Now to insist, as many do, that these events all took place in A.D. 70 when Rome conquered Jerusalem simply does not fit the facts of Scripture. In fact if you think about it, birth pangs do not occur at conception, nor do they occur during pregnancy. They occur just prior to birth. Therefore it makes no sense to apply this to the destruction of Jerusalem, an event that occurred at the very beginning of the Church Age. In fact in 1 Thessalonians 5 Paul reminds us that Christ will return as a thief in the night. In other words suddenly, unexpectedly, and he uses the same comparison to birth pangs that Jesus used here in Matthew 24, and there in 1 Thessalonians 5:1-3 he says, “While they are saying, ‘Peace and safety!’ then destruction will come upon them suddenly like birth pangs upon a woman with child; and they shall not escape.” Friends, we still await these labor pangs that will ultimately culminate in the inconceivable and unprecedented catastrophes that Jesus describes.

It’s important for you to know that these six signs have an undeniable parallel with the seal judgments of Revelation. By the way, the fact that they parallel the book of Revelation, which was written in A.D. 96, way beyond A.D. 70, should be proof enough to say that all of these events didn’t find their ultimate fulfillment in the fall of Jerusalem in A.D. 70. Now there are some that will torture every conceivable historical and exegetical argument to get an earlier dating of Revelation to somehow refute that, but I have certainly not found that even remotely compelling.

It’s interesting in Revelation that the Lamb breaks the seals. The seals no doubt will take years, the trumpets will take weeks, and the bowl judgments may take days or hours. That would be analogous to this whole idea of birth pangs. They begin to happen and would increase in severity as do the judgments, not only do they increase in severity but also in frequency. In fact, at the end of those seal judgments that parallel these judgments here, which Jesus gives us in the six signs, the seal judgments are so severe that the people of that day say to the mountains and the rocks, “Fall on us and hide us from the presence of Him who sits on the throne, and from the wrath of the Lamb” (Revelation 6:16). Again, I’m not looking for the wrath of the Lamb, I’m looking for the lover of my soul. I’m looking as the bride for her groom.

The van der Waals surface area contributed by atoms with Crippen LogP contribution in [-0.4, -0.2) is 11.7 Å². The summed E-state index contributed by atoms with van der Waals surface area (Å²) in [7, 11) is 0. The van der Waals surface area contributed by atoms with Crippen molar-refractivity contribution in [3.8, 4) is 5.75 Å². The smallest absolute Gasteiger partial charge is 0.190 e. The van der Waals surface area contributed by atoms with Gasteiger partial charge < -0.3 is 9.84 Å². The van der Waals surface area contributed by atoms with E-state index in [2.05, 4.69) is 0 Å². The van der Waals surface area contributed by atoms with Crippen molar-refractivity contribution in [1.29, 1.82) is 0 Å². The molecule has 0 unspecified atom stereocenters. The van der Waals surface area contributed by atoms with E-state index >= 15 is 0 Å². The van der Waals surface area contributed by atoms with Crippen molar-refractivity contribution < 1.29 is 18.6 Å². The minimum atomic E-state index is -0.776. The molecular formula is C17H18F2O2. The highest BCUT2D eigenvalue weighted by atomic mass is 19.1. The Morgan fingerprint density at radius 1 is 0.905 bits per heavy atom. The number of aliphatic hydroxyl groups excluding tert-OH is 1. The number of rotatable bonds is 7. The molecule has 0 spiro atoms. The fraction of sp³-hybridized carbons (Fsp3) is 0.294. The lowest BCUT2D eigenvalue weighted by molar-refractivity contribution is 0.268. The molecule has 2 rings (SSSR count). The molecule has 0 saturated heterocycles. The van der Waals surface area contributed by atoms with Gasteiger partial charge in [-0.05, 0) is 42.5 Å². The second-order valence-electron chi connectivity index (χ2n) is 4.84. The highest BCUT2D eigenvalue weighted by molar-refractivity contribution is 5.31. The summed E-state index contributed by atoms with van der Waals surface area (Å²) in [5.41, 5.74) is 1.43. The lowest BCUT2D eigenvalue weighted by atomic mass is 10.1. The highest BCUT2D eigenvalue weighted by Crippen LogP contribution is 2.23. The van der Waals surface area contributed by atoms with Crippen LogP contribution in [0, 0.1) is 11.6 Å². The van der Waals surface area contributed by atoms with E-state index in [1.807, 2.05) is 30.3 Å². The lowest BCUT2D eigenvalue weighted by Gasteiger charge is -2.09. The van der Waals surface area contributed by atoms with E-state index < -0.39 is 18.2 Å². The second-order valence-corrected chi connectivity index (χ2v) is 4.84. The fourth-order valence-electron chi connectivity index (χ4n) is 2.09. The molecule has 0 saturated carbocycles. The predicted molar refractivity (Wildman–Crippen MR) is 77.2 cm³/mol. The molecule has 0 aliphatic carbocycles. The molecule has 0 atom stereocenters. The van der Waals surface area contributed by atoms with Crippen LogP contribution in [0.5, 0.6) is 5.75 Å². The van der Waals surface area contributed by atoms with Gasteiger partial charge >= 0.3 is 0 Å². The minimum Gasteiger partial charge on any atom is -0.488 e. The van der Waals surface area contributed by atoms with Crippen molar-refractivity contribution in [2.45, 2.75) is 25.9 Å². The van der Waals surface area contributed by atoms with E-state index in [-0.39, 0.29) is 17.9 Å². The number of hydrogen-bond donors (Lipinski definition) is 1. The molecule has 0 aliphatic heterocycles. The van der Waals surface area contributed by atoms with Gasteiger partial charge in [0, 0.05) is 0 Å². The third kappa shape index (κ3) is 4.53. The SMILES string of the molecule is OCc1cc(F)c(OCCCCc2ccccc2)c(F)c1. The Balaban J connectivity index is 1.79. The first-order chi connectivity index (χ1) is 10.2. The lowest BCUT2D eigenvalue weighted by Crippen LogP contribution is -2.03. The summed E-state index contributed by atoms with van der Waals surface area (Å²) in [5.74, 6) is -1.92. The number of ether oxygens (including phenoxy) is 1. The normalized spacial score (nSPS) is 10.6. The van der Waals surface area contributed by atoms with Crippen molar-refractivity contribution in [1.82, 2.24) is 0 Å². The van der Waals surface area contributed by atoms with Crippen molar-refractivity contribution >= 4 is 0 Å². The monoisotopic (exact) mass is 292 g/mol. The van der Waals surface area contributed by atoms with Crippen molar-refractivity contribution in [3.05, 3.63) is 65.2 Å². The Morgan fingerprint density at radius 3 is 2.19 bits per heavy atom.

What does this have to do with us today? Dear friends, I believe in the imminent return of the Lord Jesus Christ for His bride. I believe that the Bible teaches that the Lord could come at any moment, and that’s the next thing to happen on the prophetic timetable. After that you will have the outpouring of wrath and worldwide tribulation which ultimately will result in the inauguration of the kingdom and the second coming of the Lord Jesus Christ. And I believe that this view is consistent with the New Testament. As I look at the New Testament, I read the epistle of James, which by the way is probably the earliest of all the New Testament epistles. James challenged us to “Establish your hearts, for the coming of the Lord is at hand…Behold, the Judge is standing right at the door!” (James 5:8-9, NKJV). Peter said something very similar in 1 Peter 4:7, where he said, “The end of all things is at hand; therefore be serious and watchful in your prayers” (NKJV). In Hebrews 10 beginning in verse 24 the writer says, “Let us consider one another in order to stir up love and good works, not forsaking the assembling of ourselves together, as is the manner of some, but exhorting one another, and so much the more as you see the Day approaching” (NKJV). And then in verse 37 he says, “For yet a little while, And He who is coming will come and will not tarry” (NKJV).